However, there’s little evidence of a strong partisan effect from voting by mail. In fact, a recent study from Stanford University found that no party enjoys an advantage when a state shifts to universal vote-by-mail.
There’s also little evidence of significant fraud related to mail-in voting, which the U.S. military has used since the Civil War. A comprehensive 2012 study of voter fraud found that of all the cases identified in the U.S. between 2000 and 2012 only 491 involved absentee ballots.
Notably, the only incident of large-scale mail-in voting fraud affecting an election in recent history was an absentee-ballot scheme in North Carolina’s 9th Congressional District race in 2018 that benefited the Republican candidate.
‘No magical solution’
Republicans’ misleading claims about mail-in ballots fit with a decade-long GOP campaign to stoke fears of fraud to sell policies that suppress the vote. Since the 2010 Republican wave gave the party control over legislatures across the South, the GOP has cited voter fraud to justify passing laws such as voter ID that have been shown to curb voting and have a disparate impact on the voting power of African Americans, Latinos, women, and young people.
The Republican push to limit voting intensified after 2013, when the U.S. Supreme Court in the Shelby County v. Holder case out of Alabama weakened the Voting Rights Act of 1965 by effectively striking down the requirement that states which have violated the VRA must get federal preclearance before implementing new voting policies. In Shelby’s wake, 11 of the 13 Southern states adopting restrictive new voting measures.
Of course, voting by mail is not without its problems. Voting rights advocates note that a shift to all-mail-voting could hurt communities of color because of poorer mail service and language barriers; people with disabilities, who often rely on accessible voting stations and assistance from poll workers; and younger voters, who lack guidance around absentee ballots. According to the U.S. Election Assistance Commission (EAC), more than 430,000 mail-in ballots were rejected in 2018 because of minor discrepancies like mismatched signatures, missing addresses, and incorrect birth years — and these uncounted ballots were overwhelmingly from younger, poorer, and non-white Americans. During the 2018 mid-term election in Gwinnett County, Georgia, 14.8 percent of Asian-American voters, 8 percent of Black voters, and 4.3 percent of Latinx voters had their absentee ballots rejected, compared to 2.5 percent of white voters, reports the Lawyers’ Committee for Civil Rights Under Law. Experts say that a move to 80 percent mail-in voting nationally could lead to 25 million voters being disenfranchised if safeguards are not put in place.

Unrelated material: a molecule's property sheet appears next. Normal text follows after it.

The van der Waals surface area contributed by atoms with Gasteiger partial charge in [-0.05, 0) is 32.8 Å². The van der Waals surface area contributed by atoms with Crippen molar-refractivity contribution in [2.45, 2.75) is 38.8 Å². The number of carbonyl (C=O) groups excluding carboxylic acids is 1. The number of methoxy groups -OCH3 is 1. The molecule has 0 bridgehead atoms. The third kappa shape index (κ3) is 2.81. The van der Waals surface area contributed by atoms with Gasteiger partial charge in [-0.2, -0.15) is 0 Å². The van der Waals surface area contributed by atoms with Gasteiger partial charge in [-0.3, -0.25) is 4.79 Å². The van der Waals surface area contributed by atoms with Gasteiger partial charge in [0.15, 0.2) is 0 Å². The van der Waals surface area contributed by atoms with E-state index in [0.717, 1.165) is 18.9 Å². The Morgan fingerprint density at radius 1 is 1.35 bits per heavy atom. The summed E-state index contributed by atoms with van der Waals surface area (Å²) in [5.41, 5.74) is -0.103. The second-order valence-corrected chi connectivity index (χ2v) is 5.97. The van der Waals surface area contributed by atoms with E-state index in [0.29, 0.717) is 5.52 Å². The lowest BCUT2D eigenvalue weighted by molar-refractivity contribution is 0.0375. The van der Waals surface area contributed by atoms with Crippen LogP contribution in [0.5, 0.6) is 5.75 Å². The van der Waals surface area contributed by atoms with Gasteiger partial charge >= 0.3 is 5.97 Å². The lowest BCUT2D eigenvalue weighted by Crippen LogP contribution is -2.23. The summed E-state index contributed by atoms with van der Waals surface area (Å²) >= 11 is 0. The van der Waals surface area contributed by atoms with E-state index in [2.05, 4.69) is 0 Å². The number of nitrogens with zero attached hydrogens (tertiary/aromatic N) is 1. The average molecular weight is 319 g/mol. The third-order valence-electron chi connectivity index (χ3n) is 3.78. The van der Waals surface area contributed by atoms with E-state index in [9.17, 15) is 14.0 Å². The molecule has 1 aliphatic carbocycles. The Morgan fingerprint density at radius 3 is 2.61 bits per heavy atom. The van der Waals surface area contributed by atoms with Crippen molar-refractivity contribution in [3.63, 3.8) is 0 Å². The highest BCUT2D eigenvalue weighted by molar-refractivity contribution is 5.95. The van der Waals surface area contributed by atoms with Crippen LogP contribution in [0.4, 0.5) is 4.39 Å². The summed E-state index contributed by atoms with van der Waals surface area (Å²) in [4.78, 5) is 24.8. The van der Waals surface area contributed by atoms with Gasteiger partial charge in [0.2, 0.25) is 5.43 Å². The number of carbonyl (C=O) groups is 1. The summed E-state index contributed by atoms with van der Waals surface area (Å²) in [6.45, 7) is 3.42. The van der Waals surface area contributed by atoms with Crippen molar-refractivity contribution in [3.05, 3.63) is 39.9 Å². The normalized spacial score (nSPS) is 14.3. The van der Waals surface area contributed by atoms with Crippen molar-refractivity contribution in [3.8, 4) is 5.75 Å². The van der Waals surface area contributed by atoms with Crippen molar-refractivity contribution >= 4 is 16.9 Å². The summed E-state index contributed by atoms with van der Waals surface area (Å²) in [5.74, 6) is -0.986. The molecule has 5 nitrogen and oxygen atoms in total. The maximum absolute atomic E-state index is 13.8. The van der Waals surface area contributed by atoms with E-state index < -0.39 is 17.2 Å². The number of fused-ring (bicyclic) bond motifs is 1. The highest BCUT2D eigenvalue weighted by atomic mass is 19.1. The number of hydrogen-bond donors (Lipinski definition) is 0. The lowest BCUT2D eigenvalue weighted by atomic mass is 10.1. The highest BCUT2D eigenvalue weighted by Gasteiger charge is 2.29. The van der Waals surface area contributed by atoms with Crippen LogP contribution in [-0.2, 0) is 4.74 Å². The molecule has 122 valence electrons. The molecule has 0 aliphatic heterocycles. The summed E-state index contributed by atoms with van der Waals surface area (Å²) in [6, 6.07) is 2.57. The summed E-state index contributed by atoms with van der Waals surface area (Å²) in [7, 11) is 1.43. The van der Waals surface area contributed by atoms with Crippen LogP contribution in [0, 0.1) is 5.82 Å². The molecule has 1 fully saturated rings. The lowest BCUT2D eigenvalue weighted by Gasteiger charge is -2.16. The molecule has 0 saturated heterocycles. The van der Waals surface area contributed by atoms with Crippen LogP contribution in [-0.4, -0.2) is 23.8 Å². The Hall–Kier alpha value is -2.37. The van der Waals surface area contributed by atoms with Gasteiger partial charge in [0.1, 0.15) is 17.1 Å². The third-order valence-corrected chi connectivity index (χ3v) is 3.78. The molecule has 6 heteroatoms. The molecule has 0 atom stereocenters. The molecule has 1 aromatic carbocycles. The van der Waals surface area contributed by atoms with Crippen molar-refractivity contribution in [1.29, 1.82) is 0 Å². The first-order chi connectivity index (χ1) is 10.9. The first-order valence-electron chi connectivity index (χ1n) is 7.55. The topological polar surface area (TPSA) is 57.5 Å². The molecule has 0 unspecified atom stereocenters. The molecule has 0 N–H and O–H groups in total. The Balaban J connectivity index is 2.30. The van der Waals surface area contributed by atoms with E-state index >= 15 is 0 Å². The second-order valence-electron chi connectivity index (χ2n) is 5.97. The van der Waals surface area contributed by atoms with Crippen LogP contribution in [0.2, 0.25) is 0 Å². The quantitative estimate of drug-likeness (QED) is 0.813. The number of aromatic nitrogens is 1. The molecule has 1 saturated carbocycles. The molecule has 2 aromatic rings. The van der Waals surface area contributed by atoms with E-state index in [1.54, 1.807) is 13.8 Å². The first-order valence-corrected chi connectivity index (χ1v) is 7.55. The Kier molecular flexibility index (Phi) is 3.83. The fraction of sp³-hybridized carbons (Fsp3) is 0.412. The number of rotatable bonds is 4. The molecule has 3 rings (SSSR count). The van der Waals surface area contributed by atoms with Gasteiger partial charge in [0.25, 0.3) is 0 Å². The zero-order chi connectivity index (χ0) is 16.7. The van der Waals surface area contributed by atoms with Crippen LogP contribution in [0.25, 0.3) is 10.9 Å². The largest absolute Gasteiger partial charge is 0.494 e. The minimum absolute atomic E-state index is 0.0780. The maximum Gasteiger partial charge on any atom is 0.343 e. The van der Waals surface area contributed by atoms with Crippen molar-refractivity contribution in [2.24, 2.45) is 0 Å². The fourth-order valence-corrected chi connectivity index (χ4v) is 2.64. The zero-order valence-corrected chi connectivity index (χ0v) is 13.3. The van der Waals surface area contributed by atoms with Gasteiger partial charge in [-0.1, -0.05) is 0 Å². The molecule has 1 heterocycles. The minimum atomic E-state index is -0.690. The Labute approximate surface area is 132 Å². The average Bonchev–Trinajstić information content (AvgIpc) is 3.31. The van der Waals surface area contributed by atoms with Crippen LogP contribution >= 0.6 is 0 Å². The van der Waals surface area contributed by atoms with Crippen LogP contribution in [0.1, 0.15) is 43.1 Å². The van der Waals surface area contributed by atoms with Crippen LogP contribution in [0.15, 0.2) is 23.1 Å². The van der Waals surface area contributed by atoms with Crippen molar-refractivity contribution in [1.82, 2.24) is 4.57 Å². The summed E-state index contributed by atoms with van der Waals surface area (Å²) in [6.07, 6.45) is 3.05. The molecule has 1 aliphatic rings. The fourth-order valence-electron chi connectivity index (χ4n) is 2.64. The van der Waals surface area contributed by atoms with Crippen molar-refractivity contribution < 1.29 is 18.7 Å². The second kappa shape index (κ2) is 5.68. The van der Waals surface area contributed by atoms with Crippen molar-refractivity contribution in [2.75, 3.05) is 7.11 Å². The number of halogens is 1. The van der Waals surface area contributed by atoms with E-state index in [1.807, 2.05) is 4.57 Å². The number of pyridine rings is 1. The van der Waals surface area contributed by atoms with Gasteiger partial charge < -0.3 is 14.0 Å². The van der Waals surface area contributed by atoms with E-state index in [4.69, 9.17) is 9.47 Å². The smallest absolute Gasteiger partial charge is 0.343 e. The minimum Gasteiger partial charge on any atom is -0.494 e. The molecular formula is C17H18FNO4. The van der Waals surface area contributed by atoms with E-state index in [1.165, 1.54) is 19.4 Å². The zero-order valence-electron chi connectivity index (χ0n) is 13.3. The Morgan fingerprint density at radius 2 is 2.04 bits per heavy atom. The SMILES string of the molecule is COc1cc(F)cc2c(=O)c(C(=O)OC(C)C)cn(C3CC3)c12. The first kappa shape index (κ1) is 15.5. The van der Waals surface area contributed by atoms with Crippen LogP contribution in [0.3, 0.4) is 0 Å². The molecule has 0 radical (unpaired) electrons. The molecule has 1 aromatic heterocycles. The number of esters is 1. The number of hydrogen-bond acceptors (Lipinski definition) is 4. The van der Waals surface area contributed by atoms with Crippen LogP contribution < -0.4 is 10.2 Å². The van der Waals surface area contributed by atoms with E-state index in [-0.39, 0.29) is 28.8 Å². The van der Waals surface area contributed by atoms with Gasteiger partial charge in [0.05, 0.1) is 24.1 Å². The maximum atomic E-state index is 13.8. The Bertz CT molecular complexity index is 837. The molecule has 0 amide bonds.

To keep that from happening, voting rights advocates have called for measures to be put in place ahead of the general election to protect voters who choose to cast their ballots by mail. They include having the government provide prepaid postage so those costs aren’t effectively a poll tax, reforming signature-matching laws, and allowing voters an opportunity to fix discrepancies before their ballots are rejected.
But civil rights groups note that voting by mail is no panacea, and that the current crisis has created an urgent need to embrace multiple electorate-expanding voting policies that have been advocated for years, including online voter registration, the relaxation of strict voter ID laws, making Election Day a holiday, and expanding early voting. Advocates have also called for guaranteeing viable in-person voting options in order to ensure that individuals from marginalized communities are not locked out of the election.
Some states have begun to implement these changes ahead of the November elections. Last month, for example, North Carolina’s executive branch expanded online voter registration options because of COVID-19 outbreak. This month, Virginia lawmakers passed legislation that makes Election Day a holiday, removes the photo ID requirement, and expands early voting. And this week, the Texas Democratic Party announced that it plans to send voter registration applications and postage stamps to everyone who requests one through a new website, regardless of party.
“Just like there is not one way to suppress the vote, there is not one intervention that is going to magically make all the limitations in the system go away,” said Myrna Pérez, director of the Brennan Center’s voting rights and elections program.
This article was originally published by Facing South.